What it is not, is a list of modifications made for individual students with learning disabilities.
What it is is good lesson plan design that makes the full lesson accessible to every student, not just those with learning disabilities. Design changes are accommodations to particular needs, but those accommodations apply to the one lesson plan that is taught to all students.
I have explained why this concept is so close to my heart here.
To test for the difference between modifications and accommodations, ask one simple question: “Can I teach this lesson plan and have all of my students meet the learning objectives and standards of this unit?” If the answer is “No, my students with learning difficulties won’t be able to meet the objectives,” then the plan requires accommodations. If your answer is “No, every student can do the activities, but they won’t meet the learning objectives and standards,” then the plan has been modified, and needs to be revised for accommodation, instead.
My increasingly woeful looking lesson plan version 1.0 has already been examined through the TPACK lens. I am now going to examine it through the UDL lens, considering it in the context of a classroom with a student or students with auditory processing disorder (“APD”).
The UDL model breaks the concept of accessibility into three realms, as shown:
The CAST Educator Checklist provides a line-by-line template for considering access issues under each of these realms. This is my completed CAST Educator Checklist for the UDL revision of my lesson plan. In completing the checklist, I have considered the usual barriers to learning experienced by students with APD:
Inability to sustain focused listening
Mishearing/discrimination of sounds problems
Problems following directions
Problems attending to oral messages
Distracted by background noises
Poor organization of verbal material
Oral and written expression problems
Difficulty remembering what they hear
My lesson plan version 1.0 has numerous access issues for students with APD:
Students are required to follow complex oral directions
Students are required to multitask listening and drawing
Students have no alternative sources for oral instructions
Students are required to read and comprehend long passages of text
Students are required to write journal entries with no alternative opportunities to demonstrate mastery
Students are not provided with scaffolding for understanding
Students are required to concentrate for long periods of direct instruction
Students have no opportunity to explore the content with inquiry
The technology is mismatched to the activities
The technology does not enhance access
The teacher is directly instructing, and not available for individual assistance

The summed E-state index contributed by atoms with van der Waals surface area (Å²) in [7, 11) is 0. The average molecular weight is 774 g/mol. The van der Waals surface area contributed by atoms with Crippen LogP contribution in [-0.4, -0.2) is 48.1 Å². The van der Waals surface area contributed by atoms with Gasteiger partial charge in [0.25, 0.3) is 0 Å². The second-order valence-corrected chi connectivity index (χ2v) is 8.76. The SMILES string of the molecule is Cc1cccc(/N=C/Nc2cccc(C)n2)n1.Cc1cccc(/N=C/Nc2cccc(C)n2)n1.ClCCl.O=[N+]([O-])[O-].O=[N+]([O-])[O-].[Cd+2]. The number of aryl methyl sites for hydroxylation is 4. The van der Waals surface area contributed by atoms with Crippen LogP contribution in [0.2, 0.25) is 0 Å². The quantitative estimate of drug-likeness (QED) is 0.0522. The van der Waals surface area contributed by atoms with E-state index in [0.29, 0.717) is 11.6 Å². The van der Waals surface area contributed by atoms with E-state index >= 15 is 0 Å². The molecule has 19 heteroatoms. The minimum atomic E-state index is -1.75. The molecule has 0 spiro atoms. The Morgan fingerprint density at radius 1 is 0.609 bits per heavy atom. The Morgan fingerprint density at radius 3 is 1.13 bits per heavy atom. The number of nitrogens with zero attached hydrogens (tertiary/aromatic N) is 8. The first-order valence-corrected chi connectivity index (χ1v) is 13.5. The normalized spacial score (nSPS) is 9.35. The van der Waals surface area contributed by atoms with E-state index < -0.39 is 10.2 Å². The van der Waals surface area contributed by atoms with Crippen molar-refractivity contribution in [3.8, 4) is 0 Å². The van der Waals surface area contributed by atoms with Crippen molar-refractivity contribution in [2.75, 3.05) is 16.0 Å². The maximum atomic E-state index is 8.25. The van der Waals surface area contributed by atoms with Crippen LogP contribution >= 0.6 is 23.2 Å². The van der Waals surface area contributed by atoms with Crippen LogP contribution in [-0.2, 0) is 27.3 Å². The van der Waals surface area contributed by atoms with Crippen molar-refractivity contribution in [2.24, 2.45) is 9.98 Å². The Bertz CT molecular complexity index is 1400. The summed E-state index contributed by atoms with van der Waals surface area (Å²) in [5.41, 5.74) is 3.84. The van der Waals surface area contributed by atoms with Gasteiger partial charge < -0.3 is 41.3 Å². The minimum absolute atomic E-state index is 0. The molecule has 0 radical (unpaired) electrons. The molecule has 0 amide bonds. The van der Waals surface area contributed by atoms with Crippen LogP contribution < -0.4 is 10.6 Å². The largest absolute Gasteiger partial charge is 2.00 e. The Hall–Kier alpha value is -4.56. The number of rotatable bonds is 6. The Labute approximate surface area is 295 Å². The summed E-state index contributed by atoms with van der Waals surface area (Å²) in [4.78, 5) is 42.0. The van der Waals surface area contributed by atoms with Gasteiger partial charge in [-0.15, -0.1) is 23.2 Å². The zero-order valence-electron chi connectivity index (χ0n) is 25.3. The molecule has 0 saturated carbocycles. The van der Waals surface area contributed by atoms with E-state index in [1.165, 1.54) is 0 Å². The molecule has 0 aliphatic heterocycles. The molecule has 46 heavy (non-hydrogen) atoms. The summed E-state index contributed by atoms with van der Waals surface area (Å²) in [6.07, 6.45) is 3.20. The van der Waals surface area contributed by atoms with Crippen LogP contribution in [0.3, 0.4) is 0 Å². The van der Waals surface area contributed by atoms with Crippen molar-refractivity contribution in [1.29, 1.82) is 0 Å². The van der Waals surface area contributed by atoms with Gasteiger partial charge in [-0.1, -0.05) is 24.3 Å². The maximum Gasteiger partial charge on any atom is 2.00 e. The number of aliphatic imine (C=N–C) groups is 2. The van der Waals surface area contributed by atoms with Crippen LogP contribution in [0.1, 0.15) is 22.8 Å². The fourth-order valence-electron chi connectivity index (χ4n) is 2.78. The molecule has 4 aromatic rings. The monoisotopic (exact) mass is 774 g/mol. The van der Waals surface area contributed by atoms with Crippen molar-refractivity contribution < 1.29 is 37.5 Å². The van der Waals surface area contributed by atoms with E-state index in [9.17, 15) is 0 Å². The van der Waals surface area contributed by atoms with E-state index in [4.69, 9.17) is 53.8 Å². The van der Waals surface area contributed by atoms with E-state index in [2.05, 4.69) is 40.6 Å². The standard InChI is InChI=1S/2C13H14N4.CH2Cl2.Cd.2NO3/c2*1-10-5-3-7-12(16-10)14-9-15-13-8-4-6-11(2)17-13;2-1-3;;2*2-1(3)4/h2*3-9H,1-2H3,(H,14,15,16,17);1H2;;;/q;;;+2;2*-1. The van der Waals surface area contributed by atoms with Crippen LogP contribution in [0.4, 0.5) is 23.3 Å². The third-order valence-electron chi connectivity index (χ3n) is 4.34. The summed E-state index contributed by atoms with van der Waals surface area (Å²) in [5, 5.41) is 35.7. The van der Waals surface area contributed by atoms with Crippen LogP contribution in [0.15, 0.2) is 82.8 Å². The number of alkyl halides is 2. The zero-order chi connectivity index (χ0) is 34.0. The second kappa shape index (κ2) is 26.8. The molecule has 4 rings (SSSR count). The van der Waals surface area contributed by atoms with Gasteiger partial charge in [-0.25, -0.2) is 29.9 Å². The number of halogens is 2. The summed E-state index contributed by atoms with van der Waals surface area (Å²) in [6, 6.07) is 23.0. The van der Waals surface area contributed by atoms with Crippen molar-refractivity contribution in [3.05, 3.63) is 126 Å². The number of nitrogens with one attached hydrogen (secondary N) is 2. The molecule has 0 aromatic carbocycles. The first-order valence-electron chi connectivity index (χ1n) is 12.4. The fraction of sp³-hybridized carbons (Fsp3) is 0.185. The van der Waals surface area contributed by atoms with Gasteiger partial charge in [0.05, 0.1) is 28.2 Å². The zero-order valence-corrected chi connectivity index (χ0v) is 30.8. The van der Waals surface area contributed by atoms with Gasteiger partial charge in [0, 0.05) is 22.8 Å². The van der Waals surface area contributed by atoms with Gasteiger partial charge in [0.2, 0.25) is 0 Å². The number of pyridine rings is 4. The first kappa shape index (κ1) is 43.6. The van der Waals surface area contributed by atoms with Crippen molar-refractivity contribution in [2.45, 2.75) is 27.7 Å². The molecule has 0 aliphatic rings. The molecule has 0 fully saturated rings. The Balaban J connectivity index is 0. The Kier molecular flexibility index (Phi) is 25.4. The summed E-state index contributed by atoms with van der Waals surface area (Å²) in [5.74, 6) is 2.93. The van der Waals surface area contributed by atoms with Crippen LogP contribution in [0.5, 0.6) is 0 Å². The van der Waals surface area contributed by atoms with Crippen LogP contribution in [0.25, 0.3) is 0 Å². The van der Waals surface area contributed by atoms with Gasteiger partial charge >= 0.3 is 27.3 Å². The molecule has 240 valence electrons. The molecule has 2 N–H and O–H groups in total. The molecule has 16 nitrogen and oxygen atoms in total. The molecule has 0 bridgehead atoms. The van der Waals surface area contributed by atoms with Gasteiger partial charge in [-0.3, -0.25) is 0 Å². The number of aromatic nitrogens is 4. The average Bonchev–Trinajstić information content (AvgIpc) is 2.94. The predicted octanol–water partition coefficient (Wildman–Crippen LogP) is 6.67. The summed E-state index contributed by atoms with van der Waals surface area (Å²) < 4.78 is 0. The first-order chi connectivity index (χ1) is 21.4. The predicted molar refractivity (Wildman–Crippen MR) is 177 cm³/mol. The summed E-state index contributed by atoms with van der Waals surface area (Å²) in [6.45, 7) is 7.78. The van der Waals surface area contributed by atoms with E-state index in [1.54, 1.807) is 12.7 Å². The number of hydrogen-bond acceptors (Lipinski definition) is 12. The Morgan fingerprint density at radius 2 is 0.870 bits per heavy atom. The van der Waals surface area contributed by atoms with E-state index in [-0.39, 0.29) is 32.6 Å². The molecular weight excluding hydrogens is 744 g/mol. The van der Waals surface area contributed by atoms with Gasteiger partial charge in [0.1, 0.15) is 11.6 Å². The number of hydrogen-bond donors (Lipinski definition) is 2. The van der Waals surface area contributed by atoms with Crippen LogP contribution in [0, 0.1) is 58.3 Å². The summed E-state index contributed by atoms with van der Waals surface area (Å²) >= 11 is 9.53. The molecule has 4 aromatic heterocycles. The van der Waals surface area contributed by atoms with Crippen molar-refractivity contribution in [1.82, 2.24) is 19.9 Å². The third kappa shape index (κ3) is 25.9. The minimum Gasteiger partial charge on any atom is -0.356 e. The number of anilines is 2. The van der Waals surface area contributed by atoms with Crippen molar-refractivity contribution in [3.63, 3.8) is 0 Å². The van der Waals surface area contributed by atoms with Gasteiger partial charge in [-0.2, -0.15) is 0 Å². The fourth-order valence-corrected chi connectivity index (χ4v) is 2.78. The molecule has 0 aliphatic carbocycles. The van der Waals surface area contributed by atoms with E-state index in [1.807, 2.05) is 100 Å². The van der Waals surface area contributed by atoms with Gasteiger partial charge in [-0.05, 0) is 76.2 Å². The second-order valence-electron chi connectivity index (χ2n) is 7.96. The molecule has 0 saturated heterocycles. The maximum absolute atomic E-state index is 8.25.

Students are not provided with multiple contexts for abstraction
Teacher is not checking for conceptual errors in student’s thinking
Learning is not being shared between students
Teacher does not have time to coach individuals in executive function skills
This just might be the result:
Therefore, using the UDL framework and the specifics of my checklist I will be modifying the lesson plan so that:
- The activity of understanding Drake’s route and the activity of mapping Drake’s route are separated
- Students will have access to personal copies of the information about Drake’s route – a text copy and a hand-held visualization (like a video or animation on an tablet)
- Students will use hand held devices to inquire about Drake’s route and speculate on where else he may have gone, and with what result.
- Students will create their own map of Drake’s voyage from the materials provided, and include their analysis of his route.
- Students will have similar personal and multiple modality sources of information on the sinking of the Spanish armada.
- Students will explore analogies to help understand the context of the events of the lesson.
- A new role play activity will be incorporated for the sinking of the armada.
- All students will have the option to draw a six-panel cartoon instead of writing the journal entries to demonstrate mastery.
- The teacher will keep a real time content curation which shares learning of each student with all students.
- Teacher will be available for one-on-one assistance, especially in checking for conceptual misunderstandings and coaching on executive functions.
I am really looking forward to turning this lesson plan into something that meets the needs of all learners in the class.
Lovett, B. J. (2011). Auditory processing disorder: School psychologist beware? Psychology in the Schools, 48(8), 855-867. Retrieved from http://ezproxy.msu.edu/login?url=http://search.proquest.com/docview/964169339?accountid=12598
Fey, M. E., Richard, G. J., Geffner, D., Kamhi, A. G., Medwetsky, L., Paul, D., . . . Schooling, T. (2011). Auditory processing disorder and Auditory/Language interventions: An evidence-based systematic review. Language, Speech, and Hearing Services in Schools, 42(3), 246-264. Retrieved from http://ezproxy.msu.edu/login?url=http://search.proquest.com/docview/898325357?accountid=12598
Wallach, G. P. (2011). Peeling the onion of auditory processing disorder: A Language/Curricular-based perspective. Language, Speech & Hearing Services in Schools (Online), 42(3), 273-285A. Retrieved from http://ezproxy.msu.edu/login?url=http://search.proquest.com/docview/885084168?accountid=12598
Heine, C., & Slone, M. (2008). The impact of mild central auditory processing disorder on school performance during adolescence. Journal of School Health, 78(7), 405-407. Retrieved from http://ezproxy.msu.edu/login?url=http://search.proquest.com/docview/61996827?accountid=12598